When did you start sparring?
I started sparring at my original karate school in upstate New York. They were heavy on the punches (and power) back then.
What was different about the sparring experience at Ripple Effect?
Ripple Effect’s [American Freestyle] taekwondo put a heavy emphasis on kicks. I learned how to use kicks (and dodge them) effectively.
What’s a good approach to sparring, an effective mentality?
You need to approach sparring with confidence, but also with humility. We’re here to build each other up, not beat each down.
Why spar at all? What do you learn?
Martial arts is a contact experience. Not necessarily full contact, at least not all time. Sparring is a way to experience that contact.
When students spar, I want them to understand sparring is about control. Any fool can hit hard. A martial artist is able to hit hard, and to choose not to. I set all students up with the idea that sparring is tag—once you’ve tapped your opponent, you’ve scored the point.
Once your opponent sees your front punch, they’ll move, they’ll respect that move and make a response. Then your job is to capitalize on that response with another strike.
Sparring isn’t personal, that’s another message we teach. Whether you hit or not, whether you win or lose, it’s a powerful thing to get tagged and stand back up, touch gloves, and go for the next point. I want them to come away with the feeling that I can take a hit, and it’s ok. This is a friendly match up. It’s an interesting, fun game to play.
How do you keep sparring safe in the midst of a pandemic?
We’ve thought about this since the pandemic started. How do we let students spar and achieve the goals that they’re looking for? How can we make it safe?
First is that students come in with all their sparring gear on; shin guards, foot pads, chest guards, hand guards. All the warm ups happen with the pads on. Then when it comes time to spar, everyone gets hit with sanitizer. Head gear, mouth guards get adjusted, you get more sanitizer. It takes some getting used to, but it’s for the safety of everyone involved.
We also have a single partner assigned for the whole class, so we’re limiting interactions. And of course class sizes are still limited as well.
How has being an EMT informed your martial arts instruction, specifically safety?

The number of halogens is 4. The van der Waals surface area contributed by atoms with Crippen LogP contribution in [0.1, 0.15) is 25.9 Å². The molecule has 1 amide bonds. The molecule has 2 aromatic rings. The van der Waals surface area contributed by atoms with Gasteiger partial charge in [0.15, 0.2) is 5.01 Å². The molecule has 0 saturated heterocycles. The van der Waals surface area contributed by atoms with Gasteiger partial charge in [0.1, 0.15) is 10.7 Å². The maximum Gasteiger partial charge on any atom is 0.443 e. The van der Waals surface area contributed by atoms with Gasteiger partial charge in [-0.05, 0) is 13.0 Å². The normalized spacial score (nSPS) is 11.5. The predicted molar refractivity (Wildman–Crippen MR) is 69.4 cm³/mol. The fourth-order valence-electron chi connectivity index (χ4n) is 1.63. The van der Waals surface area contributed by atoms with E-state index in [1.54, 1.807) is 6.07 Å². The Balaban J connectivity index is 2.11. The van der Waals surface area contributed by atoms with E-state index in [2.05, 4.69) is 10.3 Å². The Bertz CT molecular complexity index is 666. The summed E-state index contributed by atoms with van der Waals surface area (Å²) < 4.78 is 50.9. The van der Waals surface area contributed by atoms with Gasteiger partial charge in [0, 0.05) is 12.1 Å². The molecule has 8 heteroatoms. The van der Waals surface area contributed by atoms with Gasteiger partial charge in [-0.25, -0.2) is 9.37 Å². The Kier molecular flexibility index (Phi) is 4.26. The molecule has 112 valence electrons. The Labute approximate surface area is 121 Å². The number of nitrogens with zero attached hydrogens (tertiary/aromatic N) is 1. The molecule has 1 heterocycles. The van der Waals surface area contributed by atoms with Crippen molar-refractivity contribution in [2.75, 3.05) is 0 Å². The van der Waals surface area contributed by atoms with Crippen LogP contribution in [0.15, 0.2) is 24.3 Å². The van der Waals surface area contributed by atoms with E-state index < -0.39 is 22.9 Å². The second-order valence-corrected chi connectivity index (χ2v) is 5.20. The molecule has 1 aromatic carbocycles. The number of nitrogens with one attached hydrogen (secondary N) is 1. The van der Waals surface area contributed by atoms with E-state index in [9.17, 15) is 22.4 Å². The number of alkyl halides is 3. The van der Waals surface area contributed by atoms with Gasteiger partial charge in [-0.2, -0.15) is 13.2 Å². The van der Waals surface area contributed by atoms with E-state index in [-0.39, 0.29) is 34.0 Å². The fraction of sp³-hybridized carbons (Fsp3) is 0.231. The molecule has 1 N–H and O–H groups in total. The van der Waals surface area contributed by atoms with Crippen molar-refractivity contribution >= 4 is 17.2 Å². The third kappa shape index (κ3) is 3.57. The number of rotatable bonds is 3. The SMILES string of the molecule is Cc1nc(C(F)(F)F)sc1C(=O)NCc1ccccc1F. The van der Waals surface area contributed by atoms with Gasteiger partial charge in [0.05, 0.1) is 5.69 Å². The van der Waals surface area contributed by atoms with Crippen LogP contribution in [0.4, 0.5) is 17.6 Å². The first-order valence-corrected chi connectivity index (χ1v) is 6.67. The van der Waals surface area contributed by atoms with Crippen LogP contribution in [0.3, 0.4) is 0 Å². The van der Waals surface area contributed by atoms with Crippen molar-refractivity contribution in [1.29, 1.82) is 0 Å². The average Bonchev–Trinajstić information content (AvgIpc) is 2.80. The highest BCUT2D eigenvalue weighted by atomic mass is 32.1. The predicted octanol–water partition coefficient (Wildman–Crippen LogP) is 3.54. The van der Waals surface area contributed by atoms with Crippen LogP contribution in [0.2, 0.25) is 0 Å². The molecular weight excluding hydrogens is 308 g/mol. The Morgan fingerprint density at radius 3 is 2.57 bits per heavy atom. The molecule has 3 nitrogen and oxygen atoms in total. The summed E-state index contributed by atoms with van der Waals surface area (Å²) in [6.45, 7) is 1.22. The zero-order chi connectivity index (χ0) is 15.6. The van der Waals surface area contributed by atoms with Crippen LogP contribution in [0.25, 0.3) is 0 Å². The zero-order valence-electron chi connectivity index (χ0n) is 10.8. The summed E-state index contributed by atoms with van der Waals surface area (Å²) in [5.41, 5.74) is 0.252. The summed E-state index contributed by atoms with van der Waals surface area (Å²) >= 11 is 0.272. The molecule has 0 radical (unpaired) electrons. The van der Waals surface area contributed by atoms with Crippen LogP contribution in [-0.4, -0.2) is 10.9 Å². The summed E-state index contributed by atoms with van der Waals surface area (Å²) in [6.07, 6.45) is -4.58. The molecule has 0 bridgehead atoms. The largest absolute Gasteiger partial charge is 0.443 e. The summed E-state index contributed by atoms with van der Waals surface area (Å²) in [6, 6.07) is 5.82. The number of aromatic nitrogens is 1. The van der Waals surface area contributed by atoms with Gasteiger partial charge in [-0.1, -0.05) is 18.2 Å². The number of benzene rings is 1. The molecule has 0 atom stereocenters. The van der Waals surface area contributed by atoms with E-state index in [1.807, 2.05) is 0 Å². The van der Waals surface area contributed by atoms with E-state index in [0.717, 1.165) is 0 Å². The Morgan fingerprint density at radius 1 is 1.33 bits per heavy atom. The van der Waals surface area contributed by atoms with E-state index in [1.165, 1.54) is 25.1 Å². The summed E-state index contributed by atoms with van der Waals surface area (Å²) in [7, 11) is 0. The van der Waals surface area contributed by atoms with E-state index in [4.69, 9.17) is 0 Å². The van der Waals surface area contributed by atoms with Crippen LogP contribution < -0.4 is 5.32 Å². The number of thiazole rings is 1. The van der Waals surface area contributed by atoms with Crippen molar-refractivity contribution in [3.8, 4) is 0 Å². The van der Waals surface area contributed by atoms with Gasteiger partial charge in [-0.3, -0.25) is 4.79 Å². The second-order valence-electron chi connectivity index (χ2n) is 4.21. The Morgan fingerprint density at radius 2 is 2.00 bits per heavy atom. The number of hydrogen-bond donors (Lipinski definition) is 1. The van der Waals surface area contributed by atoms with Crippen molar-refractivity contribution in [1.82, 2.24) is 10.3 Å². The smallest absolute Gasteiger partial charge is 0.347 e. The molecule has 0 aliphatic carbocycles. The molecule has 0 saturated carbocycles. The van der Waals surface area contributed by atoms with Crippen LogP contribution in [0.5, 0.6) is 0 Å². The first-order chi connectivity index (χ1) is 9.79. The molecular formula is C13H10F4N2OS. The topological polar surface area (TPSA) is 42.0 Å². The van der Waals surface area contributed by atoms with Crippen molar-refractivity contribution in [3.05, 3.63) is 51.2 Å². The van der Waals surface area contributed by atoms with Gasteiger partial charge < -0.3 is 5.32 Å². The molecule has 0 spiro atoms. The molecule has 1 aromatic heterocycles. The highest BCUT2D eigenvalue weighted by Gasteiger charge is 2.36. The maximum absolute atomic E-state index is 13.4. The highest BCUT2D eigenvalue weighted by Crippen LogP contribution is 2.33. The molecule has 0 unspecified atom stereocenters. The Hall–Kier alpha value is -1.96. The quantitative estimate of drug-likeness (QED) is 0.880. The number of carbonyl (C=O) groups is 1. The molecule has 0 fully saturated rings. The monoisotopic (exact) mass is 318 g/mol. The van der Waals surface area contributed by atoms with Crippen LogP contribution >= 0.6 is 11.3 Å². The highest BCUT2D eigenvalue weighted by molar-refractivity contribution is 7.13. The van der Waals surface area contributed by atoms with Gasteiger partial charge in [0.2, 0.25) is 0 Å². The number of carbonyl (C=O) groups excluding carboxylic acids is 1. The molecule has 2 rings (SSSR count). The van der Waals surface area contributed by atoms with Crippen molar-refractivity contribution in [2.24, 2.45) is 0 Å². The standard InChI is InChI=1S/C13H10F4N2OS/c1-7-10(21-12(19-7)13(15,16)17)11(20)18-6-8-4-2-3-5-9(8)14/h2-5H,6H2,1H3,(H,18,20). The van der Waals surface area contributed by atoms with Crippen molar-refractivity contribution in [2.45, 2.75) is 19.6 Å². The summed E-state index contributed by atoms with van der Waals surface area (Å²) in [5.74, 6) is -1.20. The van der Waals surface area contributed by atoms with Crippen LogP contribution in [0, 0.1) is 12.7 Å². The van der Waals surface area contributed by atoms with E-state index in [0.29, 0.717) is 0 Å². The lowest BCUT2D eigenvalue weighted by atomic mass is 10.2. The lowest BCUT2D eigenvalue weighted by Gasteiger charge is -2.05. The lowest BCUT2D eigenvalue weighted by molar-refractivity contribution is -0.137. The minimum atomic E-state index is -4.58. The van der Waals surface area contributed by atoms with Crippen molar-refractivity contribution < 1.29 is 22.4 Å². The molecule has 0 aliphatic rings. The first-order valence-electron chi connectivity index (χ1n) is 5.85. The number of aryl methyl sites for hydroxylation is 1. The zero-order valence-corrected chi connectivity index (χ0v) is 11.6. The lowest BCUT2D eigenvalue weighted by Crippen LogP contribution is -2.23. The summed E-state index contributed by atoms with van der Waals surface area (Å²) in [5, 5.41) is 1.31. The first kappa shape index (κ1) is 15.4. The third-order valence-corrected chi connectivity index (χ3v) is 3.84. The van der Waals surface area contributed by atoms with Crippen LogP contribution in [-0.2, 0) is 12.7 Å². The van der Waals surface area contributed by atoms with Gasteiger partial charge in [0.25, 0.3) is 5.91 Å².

When I was an EMT, we had protocols for how to clean everything—we didn’t have to call and ask anyone how to make sure everything was clean and ready. We were independent in that. On my way to a call, if I needed to, I could pull out my protocols and make sure I was prepared. At karate, we provide an example as instructors but we also give students these protocols and procedures to give them a method to keep themselves and everyone else safe.
Why is important to go slow when you’re learning to spar?
This goes back to your very first karate class. You have to start in slow motion. Otherswise you make mistakes, and you build habits that are very difficult to correct.
Jeff Smith [10th degree Black Belt and famous professional kickboxer] is phenomenally quick and accurate, and he got that way by slow motion practice, slowly building up speed. Speed it up until you can’t do the technique well, reliably any more, then dial it back. It’s a goal setting exercise.
Sparring full-bore right off the bat is sloppy. Sparring slowly and building up the speed is how you build confidence.
What are some things students can practice outside of class, or even alone, to help improve their sparring ability?
One of the best things you can do from home is find a training buddy, Mom, Dad … anyone who can hold a pad for you. Have them pop out the pad while you’re up and moving; hit it with two punches. Pad comes back…. You’re moving, it pops out, you pop the pad with two strikes. This is tactile feedback, and it improves your reaction time, which is huge for sparring.
You can even use a couch cushion (with your parents permission, of course) or a pillow and it gets you punching and kicking toward something real, in response to something real.
What are some principles for distancing when you’re sparring someone else?
Use the pad exercise to explore your own reach, the reach of your feet and your fists, back hand/foot and front hand/foot. You have to have an understanding of how long your arms and your legs are. That’s huge—knowing how far away your opponent is so you know what you can hit, and what can hit you.
For kids this can be tough, because they’re still growing. Those arms and legs gain reach all the time. Sometimes students think they don’t have enough reach, and they do. So that pad holder, stand farther away than you think you need to. You’ll help your student explore their reach.
Listen to the full podcast for more from Mr Wagoner (including how he knew to throw the winning kick that beat me in my black belt test).